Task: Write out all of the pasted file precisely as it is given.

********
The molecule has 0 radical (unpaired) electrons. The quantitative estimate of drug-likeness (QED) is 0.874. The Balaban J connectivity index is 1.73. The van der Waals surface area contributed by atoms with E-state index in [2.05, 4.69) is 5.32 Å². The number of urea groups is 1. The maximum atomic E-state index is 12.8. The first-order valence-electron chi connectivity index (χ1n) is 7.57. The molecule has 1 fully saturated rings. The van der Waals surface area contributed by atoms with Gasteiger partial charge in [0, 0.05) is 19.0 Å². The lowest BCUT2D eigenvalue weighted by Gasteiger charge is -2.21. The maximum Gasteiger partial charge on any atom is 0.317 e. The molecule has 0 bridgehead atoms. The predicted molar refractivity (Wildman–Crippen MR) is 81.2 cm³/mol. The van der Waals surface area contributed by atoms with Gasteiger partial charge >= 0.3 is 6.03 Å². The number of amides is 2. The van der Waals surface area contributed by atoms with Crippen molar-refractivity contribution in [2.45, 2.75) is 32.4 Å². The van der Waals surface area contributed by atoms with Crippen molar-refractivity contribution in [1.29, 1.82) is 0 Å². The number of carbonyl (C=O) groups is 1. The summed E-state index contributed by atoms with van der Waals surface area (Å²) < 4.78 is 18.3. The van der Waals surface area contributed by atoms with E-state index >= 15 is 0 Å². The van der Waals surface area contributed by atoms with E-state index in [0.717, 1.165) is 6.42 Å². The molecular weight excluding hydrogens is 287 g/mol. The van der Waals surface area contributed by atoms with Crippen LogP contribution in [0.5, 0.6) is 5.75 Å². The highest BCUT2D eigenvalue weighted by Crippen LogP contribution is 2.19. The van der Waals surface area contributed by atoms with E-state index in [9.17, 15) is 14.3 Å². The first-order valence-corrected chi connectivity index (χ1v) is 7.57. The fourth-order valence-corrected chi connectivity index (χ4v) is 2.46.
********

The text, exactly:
The molecule has 0 radical (unpaired) electrons. The quantitative estimate of drug-likeness (QED) is 0.874. The Balaban J connectivity index is 1.73. The van der Waals surface area contributed by atoms with E-state index in [2.05, 4.69) is 5.32 Å². The number of urea groups is 1. The maximum atomic E-state index is 12.8. The first-order valence-electron chi connectivity index (χ1n) is 7.57. The molecule has 1 fully saturated rings. The van der Waals surface area contributed by atoms with Gasteiger partial charge in [0, 0.05) is 19.0 Å². The lowest BCUT2D eigenvalue weighted by Gasteiger charge is -2.21. The maximum Gasteiger partial charge on any atom is 0.317 e. The molecule has 0 bridgehead atoms. The predicted molar refractivity (Wildman–Crippen MR) is 81.2 cm³/mol. The van der Waals surface area contributed by atoms with Gasteiger partial charge >= 0.3 is 6.03 Å². The number of amides is 2. The van der Waals surface area contributed by atoms with Crippen molar-refractivity contribution in [2.45, 2.75) is 32.4 Å². The van der Waals surface area contributed by atoms with Crippen molar-refractivity contribution in [1.29, 1.82) is 0 Å². The number of carbonyl (C=O) groups is 1. The summed E-state index contributed by atoms with van der Waals surface area (Å²) < 4.78 is 18.3. The van der Waals surface area contributed by atoms with E-state index >= 15 is 0 Å². The van der Waals surface area contributed by atoms with E-state index in [0.717, 1.165) is 6.42 Å². The molecular weight excluding hydrogens is 287 g/mol. The van der Waals surface area contributed by atoms with Crippen LogP contribution in [0.5, 0.6) is 5.75 Å². The highest BCUT2D eigenvalue weighted by Crippen LogP contribution is 2.19. The van der Waals surface area contributed by atoms with E-state index in [9.17, 15) is 14.3 Å². The first-order valence-corrected chi connectivity index (χ1v) is 7.57. The fourth-order valence-corrected chi connectivity index (χ4v) is 2.46.